The shortages that have created some major issues for the fast food chain in the United Kingdom are being blamed on a vendor’s mess-ups. It’s a good reminder that good vendor management can be downright fundamental to your business needs.
Don’t laugh, but there’s a serious lesson to be taken from the misfortune of KFC’s British arm, which is suffering from a chicken shortage of historic proportions.
That lesson: Handle vendor transitions with care. KFC’s switch to a third-party shipper is being blamed for the headaches ailing the company this week.
DHL, the global shipping giant, was affected by a crash near one of its delivery depots on the day that it was supposed to take over the KFC contract, according to The Sun. This led to major delays and a significant backlog that prevented chicken from getting to most of KFC’s British locations. The supply-chain crisis was so serious that it forced 700 of KFC’s 870 U.K. stores to close, leading to issues that prevented employees at its stores from working.
KFC’s vendor move was controversial, with The Guardian noting that Bidvest, the company’s prior chicken supplier, was outbid by DHL, which planned to run its distribution apparatus through a single warehouse. The union that represented Bidvest employees reportedly warned of the risks of changing vendors.
But the crisis that happened to KFC isn’t unique.
After switching delivery providers in late 2015, The Boston Globe found itself in the unenviable position of having a serious shortage of drivers.
The paper, in a story on the problems, noted that the new vendor wanted delivery drivers to do more work for the same rate, which discouraged drivers from staying on board. The added complexity of the new vendor’s routes didn’t help matters, either. In the end, the problems became so serious that the company’s own journalists had to deliver newspapers.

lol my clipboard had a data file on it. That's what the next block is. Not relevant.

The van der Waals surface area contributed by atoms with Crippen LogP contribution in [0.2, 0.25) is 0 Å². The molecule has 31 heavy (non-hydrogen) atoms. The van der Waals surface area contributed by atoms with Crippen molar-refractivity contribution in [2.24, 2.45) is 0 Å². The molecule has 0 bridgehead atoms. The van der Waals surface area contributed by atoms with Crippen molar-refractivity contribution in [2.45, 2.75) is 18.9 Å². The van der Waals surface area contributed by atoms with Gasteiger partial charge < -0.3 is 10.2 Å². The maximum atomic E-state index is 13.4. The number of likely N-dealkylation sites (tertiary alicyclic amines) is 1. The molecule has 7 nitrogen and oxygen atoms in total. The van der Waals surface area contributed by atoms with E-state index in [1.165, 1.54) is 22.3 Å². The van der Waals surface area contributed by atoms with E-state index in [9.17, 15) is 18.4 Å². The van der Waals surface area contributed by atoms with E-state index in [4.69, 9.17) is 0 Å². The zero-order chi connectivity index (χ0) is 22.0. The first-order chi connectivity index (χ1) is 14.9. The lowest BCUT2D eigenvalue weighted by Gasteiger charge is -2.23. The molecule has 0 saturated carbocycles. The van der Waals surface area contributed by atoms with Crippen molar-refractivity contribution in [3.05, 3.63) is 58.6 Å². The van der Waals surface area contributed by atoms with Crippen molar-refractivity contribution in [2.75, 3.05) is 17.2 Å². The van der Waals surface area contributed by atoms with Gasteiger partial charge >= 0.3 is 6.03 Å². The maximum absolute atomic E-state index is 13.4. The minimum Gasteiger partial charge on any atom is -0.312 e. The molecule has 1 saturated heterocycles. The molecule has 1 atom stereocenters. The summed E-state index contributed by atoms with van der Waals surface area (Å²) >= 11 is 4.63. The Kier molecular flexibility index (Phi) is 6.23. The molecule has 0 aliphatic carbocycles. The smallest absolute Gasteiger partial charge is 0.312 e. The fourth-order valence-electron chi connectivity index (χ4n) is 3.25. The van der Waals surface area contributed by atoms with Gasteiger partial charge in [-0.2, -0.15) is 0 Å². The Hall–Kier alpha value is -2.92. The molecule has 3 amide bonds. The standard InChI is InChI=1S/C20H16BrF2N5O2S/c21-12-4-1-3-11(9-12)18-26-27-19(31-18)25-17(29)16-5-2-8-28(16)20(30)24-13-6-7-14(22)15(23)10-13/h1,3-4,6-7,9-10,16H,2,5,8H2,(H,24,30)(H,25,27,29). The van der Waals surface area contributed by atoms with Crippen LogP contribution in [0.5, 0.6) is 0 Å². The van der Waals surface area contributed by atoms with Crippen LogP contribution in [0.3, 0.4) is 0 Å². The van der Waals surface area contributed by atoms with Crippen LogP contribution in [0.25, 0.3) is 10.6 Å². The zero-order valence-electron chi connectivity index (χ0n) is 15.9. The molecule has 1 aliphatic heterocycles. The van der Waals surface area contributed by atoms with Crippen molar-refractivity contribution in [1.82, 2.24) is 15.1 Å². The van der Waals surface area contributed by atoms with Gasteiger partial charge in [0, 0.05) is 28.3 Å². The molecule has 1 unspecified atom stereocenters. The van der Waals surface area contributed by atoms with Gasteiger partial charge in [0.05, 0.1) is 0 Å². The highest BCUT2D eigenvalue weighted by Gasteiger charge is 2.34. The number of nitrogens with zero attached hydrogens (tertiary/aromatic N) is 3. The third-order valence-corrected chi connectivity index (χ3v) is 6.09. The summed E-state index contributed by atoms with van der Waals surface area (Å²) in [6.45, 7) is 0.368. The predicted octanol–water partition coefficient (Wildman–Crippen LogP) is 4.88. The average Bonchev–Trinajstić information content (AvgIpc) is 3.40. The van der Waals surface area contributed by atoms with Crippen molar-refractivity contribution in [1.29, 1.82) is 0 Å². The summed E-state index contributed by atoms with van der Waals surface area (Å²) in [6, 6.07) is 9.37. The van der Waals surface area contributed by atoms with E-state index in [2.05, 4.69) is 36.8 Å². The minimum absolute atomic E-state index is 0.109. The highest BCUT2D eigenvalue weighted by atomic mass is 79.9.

Finger-Lickin’ Good Advice
So what should associations make of these concerns within their own walls? A 2008 paper from the Project Management Institute makes the case that working with a new vendor requires great care, as every new vendor has pluses and minuses that can affect the overall quality of the work in the end. And that requires doing your homework during the evaluation process to protect your organization in cases of failure.
Author Karen A. McIsaac notes that, even in a positive situation, vendors come with a variety of basic risks, including on issues of performance, culture, competency, capacity, reputation, and alignment with the primary organization as a whole. She recommends making sure that the contract is tightly written, that a statement of work is set up, and that someone is in charge of managing the vendor during the length of the contract.
Fara Francis, the CIO of Associated General Contractors of America, also made this point in a 2014 Associations Now article: “A good tip is to make sure that your contract is established properly, and make sure you establish a good working relationship with the vendor’s project manager.”
And that’s the case whether you’re working with chicken, newspapers, or your cloud infrastructure.